(via Redlands Daily Facts) – No driver in the Verizon IndyCar Series paddock will feel more pressure or have as much confidence for the 44th Toyota Grand Prix of Long Beach than veteran James Hinchcliffe.
But the Canadian, who won here last season, will try to balance both of those emotions as he attempts to become the event’s first repeat winner since 2007 when Sebastien Bourdais completed a three-peat for Newman-Haas Racing.
The third event of the Version IndyCar Series begins Friday with two practice sessions at 10 a.m and 2 p.m. Qualifying is scheduled for 3:30 pm. Saturday with the 85-lap race set for 1:40 p.m Sunday.
Hinchcliffe, who is one of IndyCar’s biggest personalities, held a press conference Wednesday at the Aquarium of the Pacific putting on SCUBA gear for the occasion. “There’s definitely a bit of heightened expectation internally, knowing, ‘Hey, we’ve been here before, we’ve run well, we’ve won here.’ But we have to do it again; we have to prove it wasn’t a fluke. That comes with an expectation.
“But at the same time, you have the confidence knowing that you can do it. Last year’s win wasn’t the lucky yellow flag or anything like that. We qualified up front, we ran well, we had good pitstops. We deserved to win. Knowing that, it gives you confidence that you can do it again.”
It was also a special win for Hinchcliffe. It was the Schmidt Peterson Motorsports driver’s first victory since a horrific practice crash at Indianapolis Motor Speedway in 2015.
“It was pretty special, for sure,” Hinchcliffe said. “It was a validation of all the hard work that had gone on during the 18 months since the accident and prove we could still do it. To do it here, of all places. After Indy, this is the longest running event. It’s the best attended event after Indy.
“I think for a lot of drivers (who would say that) after Indy, it’s the race you want to win the most, so to knock off a win here is kind of a bucket list deal. To have it be the first win after the accident made it extra special.”
Now, he wants to be the first repeat winner in more than a decade, and the odds may be in the veteran’s favor. He’s looked solid during the first two races of the season, placing fourth at the season opener in St. Petersburg (Florida) in March and sixth last weekend in Phoenix, where he was running second late before falling off at the finish.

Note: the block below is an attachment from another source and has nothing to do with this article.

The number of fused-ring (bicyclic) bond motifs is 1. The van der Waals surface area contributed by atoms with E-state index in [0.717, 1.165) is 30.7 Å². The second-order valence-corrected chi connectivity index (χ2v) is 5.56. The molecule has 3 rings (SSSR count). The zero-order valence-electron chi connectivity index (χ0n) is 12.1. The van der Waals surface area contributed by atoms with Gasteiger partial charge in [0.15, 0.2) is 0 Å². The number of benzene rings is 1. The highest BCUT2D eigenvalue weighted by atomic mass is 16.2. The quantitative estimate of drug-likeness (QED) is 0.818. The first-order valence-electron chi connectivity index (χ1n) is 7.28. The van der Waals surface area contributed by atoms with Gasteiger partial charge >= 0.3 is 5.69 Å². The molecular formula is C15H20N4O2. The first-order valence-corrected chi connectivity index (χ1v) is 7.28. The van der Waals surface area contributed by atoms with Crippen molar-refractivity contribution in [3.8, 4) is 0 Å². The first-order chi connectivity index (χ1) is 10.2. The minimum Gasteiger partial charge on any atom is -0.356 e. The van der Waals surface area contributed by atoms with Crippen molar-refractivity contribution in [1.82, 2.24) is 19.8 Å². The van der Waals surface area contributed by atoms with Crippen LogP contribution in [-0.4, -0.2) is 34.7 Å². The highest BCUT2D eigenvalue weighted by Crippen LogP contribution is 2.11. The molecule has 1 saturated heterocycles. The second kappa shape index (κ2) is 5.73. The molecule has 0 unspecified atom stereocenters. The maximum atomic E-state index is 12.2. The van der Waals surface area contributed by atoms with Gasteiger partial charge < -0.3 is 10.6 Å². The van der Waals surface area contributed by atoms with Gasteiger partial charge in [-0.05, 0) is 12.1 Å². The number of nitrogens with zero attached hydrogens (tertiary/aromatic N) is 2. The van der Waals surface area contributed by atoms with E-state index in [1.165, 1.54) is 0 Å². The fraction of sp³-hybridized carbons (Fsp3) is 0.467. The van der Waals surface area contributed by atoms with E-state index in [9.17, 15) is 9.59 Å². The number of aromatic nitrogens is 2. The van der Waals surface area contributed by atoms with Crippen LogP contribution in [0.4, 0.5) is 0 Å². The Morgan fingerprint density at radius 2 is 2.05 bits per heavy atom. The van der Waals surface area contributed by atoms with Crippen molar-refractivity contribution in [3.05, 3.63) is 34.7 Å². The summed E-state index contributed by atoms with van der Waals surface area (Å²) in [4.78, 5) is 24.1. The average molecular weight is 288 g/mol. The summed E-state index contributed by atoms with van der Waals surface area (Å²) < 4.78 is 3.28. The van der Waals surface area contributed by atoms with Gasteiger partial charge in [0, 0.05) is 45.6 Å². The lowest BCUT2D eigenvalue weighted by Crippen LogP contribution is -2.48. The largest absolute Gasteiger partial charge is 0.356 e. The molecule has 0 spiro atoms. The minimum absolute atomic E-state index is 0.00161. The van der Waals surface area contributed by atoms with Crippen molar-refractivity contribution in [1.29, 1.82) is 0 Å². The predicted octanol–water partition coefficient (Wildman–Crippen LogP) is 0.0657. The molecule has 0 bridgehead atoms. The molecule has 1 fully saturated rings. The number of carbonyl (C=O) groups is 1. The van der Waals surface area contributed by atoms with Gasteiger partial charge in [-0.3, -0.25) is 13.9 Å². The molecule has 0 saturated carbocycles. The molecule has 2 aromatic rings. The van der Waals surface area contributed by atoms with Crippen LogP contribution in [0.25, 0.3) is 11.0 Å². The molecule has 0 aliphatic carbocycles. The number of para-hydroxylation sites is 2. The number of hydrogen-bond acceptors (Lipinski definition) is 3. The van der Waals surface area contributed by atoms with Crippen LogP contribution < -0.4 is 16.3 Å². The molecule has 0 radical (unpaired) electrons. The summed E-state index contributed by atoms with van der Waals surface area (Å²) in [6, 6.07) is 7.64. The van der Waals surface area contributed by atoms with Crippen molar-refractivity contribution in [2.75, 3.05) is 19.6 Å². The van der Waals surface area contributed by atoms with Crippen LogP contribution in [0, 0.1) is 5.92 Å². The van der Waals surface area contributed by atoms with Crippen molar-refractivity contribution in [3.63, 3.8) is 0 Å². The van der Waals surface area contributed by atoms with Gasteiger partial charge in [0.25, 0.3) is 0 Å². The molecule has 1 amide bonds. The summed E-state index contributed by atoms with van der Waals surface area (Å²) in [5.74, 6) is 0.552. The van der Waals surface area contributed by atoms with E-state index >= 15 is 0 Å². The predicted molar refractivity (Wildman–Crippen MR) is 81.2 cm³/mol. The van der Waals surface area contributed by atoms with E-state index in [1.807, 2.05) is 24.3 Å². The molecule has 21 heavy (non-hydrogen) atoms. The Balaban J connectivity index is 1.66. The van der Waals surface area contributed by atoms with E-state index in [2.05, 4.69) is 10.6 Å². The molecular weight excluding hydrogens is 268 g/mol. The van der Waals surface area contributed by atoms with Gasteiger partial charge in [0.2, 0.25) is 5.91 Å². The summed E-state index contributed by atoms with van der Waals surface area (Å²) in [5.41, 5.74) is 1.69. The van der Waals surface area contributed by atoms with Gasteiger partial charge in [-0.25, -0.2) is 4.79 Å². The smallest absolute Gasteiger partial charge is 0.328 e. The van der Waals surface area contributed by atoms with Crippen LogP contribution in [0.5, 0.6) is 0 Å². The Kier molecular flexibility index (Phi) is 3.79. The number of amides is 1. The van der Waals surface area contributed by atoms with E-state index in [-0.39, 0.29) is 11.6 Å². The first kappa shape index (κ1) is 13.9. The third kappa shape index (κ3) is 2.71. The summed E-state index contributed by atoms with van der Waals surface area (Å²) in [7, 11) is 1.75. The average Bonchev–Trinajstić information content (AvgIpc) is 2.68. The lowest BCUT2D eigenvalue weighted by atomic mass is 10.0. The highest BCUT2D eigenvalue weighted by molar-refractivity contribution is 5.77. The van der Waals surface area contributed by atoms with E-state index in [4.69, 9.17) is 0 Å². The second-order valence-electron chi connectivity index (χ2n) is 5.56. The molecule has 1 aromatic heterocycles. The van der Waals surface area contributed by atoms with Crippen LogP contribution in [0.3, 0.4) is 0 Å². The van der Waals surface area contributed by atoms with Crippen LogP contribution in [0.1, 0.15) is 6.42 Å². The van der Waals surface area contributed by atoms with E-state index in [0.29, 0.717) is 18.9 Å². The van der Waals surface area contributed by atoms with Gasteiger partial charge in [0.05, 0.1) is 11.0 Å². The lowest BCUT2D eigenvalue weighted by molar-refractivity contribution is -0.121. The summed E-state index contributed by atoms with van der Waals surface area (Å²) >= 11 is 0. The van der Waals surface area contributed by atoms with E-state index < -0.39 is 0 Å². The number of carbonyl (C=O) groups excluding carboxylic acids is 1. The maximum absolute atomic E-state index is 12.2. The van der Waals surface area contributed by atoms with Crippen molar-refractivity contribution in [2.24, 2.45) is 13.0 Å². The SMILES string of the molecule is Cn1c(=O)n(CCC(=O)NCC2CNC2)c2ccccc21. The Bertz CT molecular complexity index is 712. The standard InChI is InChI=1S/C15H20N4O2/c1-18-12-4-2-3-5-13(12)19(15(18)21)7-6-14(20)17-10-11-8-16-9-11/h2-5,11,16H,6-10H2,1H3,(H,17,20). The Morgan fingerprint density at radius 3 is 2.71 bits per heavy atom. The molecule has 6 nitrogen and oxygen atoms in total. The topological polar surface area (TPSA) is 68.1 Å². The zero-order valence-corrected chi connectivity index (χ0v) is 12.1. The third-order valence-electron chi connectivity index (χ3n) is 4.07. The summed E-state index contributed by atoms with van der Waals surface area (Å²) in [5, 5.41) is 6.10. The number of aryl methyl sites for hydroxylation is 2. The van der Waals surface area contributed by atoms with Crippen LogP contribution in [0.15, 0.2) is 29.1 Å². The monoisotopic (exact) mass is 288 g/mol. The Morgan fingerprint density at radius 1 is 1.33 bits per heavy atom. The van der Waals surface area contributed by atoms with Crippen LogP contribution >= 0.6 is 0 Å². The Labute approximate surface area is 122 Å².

“Phoenix we were kind of expecting to struggle, and then come to Long Beach and pick up the pieces,” Hinchcliffe said. “But we got a great result there. Both cars led laps. Now, we’re coming back to a street circuit. We were strong at St. Pete and we were strong here last year, so hopefully that’s the same, but you never know.
“It’s so competitive in this series. All you have to do is miss it a little bit on Friday (during practice) and it takes a lot of effort to get out of that hole. We’ve been on a little bit of a roll. Hopefully, we can keep it going.”
Hinchcliffe is expected to get strong challenges from Bourdais and Josef Newgarden, who scored wins at St. Petersburg and Phoenix, respectively. Graham Rahal, who was second in the opener, and Hinchcliffe’s Lucas Oil SPM Honda teammate Robert Wickens, who was second in Phoenix, should also be in the mix.
It’s also Southern California’s first view of newly-designed IndyCars, which are expected to provide for better racing while providing maximized safety. The first two events featured 23 lead changes.
“The first race at St. Pete was pretty interesting,” Rahal said. “We broke the race record for passes at the halfway point. I think much of the same is going to be seen here.
“I think everyone is really going to enjoy the cars. They’re a lot quicker. I’d anticipate the front-line speeds will be a lot quicker and the racing should be really phenomenal.”
The support events are the IMSA Sportscar Championship; the Pirelli World Challenge, the Motegi Racing Super Drift Challenge and the Historic Trans-Am Challenge.
The IMSA event, which takes center stage on Saturday, will include two-time Indy 500 champion Juan Pablo Montoya, who won the Grand Prix of Long Beach in IndyCar in 1999 en route to the CART Series title.